AUCKLAND, New Zealand, July 30 (UPI) — Calcium supplements, but not calcium obtained by food, are linked to an increased risk of heart attack in healthy older women, New Zealand researchers say.
Dr. Ian Reid of the University of Auckland in New Zealand and colleagues says millions of older women take calcium supplements to stave off osteoporosis. Reid and a team of colleagues worldwide conducted a review of 11 randomized controlled trials of calcium supplements — without added vitamin D — involving 12,000 patients.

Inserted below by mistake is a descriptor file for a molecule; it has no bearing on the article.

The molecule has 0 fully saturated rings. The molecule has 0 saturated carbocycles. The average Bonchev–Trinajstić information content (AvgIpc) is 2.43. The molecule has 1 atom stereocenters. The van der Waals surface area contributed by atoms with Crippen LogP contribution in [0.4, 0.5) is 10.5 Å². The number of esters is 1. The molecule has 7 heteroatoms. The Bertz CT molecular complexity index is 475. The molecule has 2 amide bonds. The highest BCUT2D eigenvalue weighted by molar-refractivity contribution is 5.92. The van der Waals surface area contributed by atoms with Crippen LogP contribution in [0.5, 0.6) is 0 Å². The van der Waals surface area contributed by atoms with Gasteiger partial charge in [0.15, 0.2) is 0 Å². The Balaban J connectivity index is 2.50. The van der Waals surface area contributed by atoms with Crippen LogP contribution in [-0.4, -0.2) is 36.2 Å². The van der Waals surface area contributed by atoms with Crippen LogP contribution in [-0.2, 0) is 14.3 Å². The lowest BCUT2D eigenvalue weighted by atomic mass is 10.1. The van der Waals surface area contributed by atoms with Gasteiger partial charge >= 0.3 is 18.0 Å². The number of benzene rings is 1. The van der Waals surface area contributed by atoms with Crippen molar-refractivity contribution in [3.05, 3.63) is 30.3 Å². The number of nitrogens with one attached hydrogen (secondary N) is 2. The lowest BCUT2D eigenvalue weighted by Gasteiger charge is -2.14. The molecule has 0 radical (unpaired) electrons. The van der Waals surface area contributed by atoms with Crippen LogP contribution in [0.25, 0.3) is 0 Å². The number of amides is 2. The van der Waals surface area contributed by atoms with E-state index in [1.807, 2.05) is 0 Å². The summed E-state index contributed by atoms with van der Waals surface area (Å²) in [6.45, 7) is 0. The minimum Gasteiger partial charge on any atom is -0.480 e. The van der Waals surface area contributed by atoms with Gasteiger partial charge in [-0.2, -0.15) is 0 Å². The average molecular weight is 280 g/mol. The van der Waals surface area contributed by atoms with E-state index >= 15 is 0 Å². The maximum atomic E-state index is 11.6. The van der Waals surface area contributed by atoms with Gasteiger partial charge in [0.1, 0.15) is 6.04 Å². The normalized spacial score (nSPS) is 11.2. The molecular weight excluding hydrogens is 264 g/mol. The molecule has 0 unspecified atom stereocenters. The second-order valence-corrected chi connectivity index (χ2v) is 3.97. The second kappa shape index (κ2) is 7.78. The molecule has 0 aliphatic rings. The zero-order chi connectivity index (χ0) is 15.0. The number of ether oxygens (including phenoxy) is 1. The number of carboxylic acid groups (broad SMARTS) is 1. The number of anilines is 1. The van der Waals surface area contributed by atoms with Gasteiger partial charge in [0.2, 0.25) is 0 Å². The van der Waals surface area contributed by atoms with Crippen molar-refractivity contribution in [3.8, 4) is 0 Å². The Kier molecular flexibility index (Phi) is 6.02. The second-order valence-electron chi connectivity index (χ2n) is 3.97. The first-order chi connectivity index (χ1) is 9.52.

The study, published in the British Medical Journal, finds calcium supplements were associated with about a 30 percent increased risk of heart attack, and smaller, non-significant, increases in the risk of stroke and mortality.
The researchers say earlier studies found no increased cardiovascular risks with higher dietary calcium intake, suggesting the link to increased risk is restricted to supplements.
Reid says calcium supplements give modest benefits for bone density and fracture prevention and there should be a reassessment if the role of calcium supplements on osteoporosis management is warranted.
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